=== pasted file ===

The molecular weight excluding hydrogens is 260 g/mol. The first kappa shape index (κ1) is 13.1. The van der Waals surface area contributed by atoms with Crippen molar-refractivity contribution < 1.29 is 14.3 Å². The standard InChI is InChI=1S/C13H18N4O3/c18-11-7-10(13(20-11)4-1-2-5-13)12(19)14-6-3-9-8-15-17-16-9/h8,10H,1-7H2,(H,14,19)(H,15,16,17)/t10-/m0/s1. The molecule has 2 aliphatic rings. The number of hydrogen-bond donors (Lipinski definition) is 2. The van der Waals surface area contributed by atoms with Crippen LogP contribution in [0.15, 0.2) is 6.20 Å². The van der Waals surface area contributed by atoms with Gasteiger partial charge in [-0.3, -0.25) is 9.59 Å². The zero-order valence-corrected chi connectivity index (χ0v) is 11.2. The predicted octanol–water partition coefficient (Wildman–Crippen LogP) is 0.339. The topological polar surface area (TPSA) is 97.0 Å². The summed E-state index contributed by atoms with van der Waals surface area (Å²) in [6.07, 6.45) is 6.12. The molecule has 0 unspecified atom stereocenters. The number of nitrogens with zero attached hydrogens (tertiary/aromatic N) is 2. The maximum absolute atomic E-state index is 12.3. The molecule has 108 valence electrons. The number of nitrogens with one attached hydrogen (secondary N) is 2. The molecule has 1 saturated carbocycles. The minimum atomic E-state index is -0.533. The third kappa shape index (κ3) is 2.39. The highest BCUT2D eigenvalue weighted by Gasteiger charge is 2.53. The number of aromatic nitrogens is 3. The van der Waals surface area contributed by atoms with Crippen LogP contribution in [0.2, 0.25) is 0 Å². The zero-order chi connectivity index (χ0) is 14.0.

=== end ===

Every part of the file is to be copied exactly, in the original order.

The molecular weight excluding hydrogens is 260 g/mol. The first kappa shape index (κ1) is 13.1. The van der Waals surface area contributed by atoms with Crippen molar-refractivity contribution < 1.29 is 14.3 Å². The standard InChI is InChI=1S/C13H18N4O3/c18-11-7-10(13(20-11)4-1-2-5-13)12(19)14-6-3-9-8-15-17-16-9/h8,10H,1-7H2,(H,14,19)(H,15,16,17)/t10-/m0/s1. The molecule has 2 aliphatic rings. The number of hydrogen-bond donors (Lipinski definition) is 2. The van der Waals surface area contributed by atoms with Crippen LogP contribution in [0.15, 0.2) is 6.20 Å². The van der Waals surface area contributed by atoms with Gasteiger partial charge in [-0.3, -0.25) is 9.59 Å². The zero-order valence-corrected chi connectivity index (χ0v) is 11.2. The predicted octanol–water partition coefficient (Wildman–Crippen LogP) is 0.339. The topological polar surface area (TPSA) is 97.0 Å². The summed E-state index contributed by atoms with van der Waals surface area (Å²) in [6.07, 6.45) is 6.12. The molecule has 0 unspecified atom stereocenters. The number of nitrogens with zero attached hydrogens (tertiary/aromatic N) is 2. The maximum absolute atomic E-state index is 12.3. The molecule has 108 valence electrons. The number of nitrogens with one attached hydrogen (secondary N) is 2. The molecule has 1 saturated carbocycles. The minimum atomic E-state index is -0.533. The third kappa shape index (κ3) is 2.39. The highest BCUT2D eigenvalue weighted by Gasteiger charge is 2.53. The number of aromatic nitrogens is 3. The van der Waals surface area contributed by atoms with Crippen LogP contribution in [0.2, 0.25) is 0 Å². The zero-order chi connectivity index (χ0) is 14.0.